North Korea Ready To Enter Nuclear Race

North Korea Is About To Give Trump The Nuclear Arms Race He’s Lusting After
Out of the many things that simply scare the bejesus out of people about Donald Trump, the scariest may be his seemingly cavalier attitude about nuclear weapons. Last spring he said he thought more countries should have nukes for their own self-defense. But when he got called out on that remark he backtracked and claimed he had never said it.
Last week, in a tweet that seemed to contradict itself, Trump said the U.S. should greatly expand its nuclear arsenal.
Trump’s advisors rushed to media outlets to explain what their boss meant. Incoming White House Press Secretary Sean Spicer told Matt Lauer on Today,
He’s going to ensure that other countries get the message that he’s not going to sit back and allow that [nuclear proliferation]. And what’s going to happen is they will come to their senses, and we will all be just fine.
When MSNBC’s Mika Brzezinski asked the president-elect to clarify what he meant in the tweet, Trump responded “Let it be an arms race. We will outmatch them at every pass.” Now a North Korean defector says he may be about to get his wish.
Thae Yong-ho, a North Korean diplomat who defected to South Korea in July, said in a December 27 news briefing that the country’s leader Kim Jong-un is pushing for the development of nukes “at all costs by the end of 2017.” He says Kim believes that neither South Korea nor the United States will be in a position to stop the country’s nuclear development “due to domestic political pressures.”
This is what makes Trump’s position on nuclear weapons so dangerous. If he believes, as Spicer said, that countries will “come to their senses” over nukes, it’s time for a wakeup call. Many countries, including our own in the near future, are not run by people who are prone to common sense. And Kim is certainly among that group.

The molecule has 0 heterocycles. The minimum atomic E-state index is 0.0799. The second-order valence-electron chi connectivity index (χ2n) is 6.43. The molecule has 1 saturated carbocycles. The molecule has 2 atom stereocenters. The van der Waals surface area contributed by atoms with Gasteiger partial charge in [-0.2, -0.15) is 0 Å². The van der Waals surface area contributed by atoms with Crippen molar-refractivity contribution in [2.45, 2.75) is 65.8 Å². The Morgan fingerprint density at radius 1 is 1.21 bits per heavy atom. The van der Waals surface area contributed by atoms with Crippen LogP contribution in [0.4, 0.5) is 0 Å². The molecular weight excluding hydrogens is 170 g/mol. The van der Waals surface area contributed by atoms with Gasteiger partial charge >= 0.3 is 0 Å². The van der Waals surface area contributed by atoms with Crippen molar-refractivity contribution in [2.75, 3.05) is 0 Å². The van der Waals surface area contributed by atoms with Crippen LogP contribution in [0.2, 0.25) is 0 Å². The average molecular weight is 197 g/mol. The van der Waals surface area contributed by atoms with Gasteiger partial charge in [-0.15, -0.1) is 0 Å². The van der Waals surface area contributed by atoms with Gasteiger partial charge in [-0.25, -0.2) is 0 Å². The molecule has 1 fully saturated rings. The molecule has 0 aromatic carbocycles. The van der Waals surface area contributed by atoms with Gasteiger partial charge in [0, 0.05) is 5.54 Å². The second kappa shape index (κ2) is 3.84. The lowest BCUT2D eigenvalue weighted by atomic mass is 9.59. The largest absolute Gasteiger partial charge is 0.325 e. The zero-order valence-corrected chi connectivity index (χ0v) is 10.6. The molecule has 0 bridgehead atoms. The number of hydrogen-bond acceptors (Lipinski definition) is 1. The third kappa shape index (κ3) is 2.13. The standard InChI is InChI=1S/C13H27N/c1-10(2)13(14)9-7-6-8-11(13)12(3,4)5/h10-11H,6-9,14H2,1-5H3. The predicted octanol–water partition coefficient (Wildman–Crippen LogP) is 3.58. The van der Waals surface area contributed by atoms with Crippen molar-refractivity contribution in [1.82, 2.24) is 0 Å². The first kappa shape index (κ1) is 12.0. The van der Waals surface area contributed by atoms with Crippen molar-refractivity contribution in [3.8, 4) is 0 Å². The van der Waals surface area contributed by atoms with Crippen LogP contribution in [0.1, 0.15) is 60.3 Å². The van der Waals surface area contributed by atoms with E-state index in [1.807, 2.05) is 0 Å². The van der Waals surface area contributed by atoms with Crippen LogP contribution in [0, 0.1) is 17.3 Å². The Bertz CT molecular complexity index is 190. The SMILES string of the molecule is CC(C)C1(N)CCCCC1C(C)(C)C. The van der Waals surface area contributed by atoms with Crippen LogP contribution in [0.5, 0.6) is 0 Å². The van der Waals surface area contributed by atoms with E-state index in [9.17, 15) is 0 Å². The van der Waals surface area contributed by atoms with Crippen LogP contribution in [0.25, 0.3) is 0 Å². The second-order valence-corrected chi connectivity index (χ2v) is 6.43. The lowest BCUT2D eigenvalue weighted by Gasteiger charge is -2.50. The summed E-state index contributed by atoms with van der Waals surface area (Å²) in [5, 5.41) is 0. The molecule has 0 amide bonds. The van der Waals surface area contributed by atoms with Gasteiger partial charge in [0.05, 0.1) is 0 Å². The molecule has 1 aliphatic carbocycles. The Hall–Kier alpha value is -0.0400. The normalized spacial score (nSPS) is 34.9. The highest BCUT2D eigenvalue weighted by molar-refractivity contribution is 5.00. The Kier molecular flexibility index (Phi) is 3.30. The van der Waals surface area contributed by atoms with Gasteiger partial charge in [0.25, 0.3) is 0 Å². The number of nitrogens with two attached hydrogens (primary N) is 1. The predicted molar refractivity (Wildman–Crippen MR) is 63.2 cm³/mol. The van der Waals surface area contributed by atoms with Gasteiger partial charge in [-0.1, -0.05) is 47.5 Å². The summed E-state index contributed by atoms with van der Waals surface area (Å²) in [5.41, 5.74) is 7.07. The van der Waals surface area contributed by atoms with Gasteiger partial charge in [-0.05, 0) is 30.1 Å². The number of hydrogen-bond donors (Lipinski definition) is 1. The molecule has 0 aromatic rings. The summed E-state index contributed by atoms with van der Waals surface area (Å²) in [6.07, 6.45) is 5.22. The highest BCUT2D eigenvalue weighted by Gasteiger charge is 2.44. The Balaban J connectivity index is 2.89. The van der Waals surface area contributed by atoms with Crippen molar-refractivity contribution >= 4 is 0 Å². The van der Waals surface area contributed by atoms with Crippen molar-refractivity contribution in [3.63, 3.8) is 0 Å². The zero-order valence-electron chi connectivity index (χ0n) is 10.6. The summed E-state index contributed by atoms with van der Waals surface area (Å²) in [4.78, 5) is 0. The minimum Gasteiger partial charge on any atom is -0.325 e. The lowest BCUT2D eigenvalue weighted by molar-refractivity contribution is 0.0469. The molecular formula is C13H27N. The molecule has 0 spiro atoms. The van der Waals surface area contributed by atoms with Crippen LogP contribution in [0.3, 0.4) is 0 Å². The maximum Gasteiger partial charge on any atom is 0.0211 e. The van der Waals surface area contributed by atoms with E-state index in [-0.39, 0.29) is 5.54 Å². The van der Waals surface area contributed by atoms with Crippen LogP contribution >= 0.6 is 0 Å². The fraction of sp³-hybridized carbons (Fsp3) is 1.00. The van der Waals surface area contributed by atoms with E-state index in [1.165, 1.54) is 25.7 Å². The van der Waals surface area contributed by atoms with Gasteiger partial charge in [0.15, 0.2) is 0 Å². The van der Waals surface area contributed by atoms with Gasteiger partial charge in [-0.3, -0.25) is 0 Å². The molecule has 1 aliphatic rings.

In October, Director Of National Intelligence James Clapper explained why North Korea’s stance on nuclear weapons is so dangerous.
A cap would require negotiations and a “carrot and stick” approach to the problem. But Trump has indicated that he has no interest in carrots — he only wants to threaten with a promise to build more and bigger sticks.
According to Thae, Kim’s goal is to pressure both the U.S. and South Korea into “stability-focused” policies by adopting a provocative military posture. That plan may have worked with a normal American president of either party, but we all know Trump isn’t normal. His entire posture is based on dominance rituals in which he must humiliate his opponents. That’s a dangerous type of arrogance to bring to a nuclear standoff.
Trump’s proposed arms race will only dig the U.S. into a deeper budget hole than ever. And that’s the “good” news. If he is expecting leaders such as Kim Jong-un to give in to American demands on nukes in order to avoid an arms race, then the hole we’re talking about might be a smoking, radioactive crater.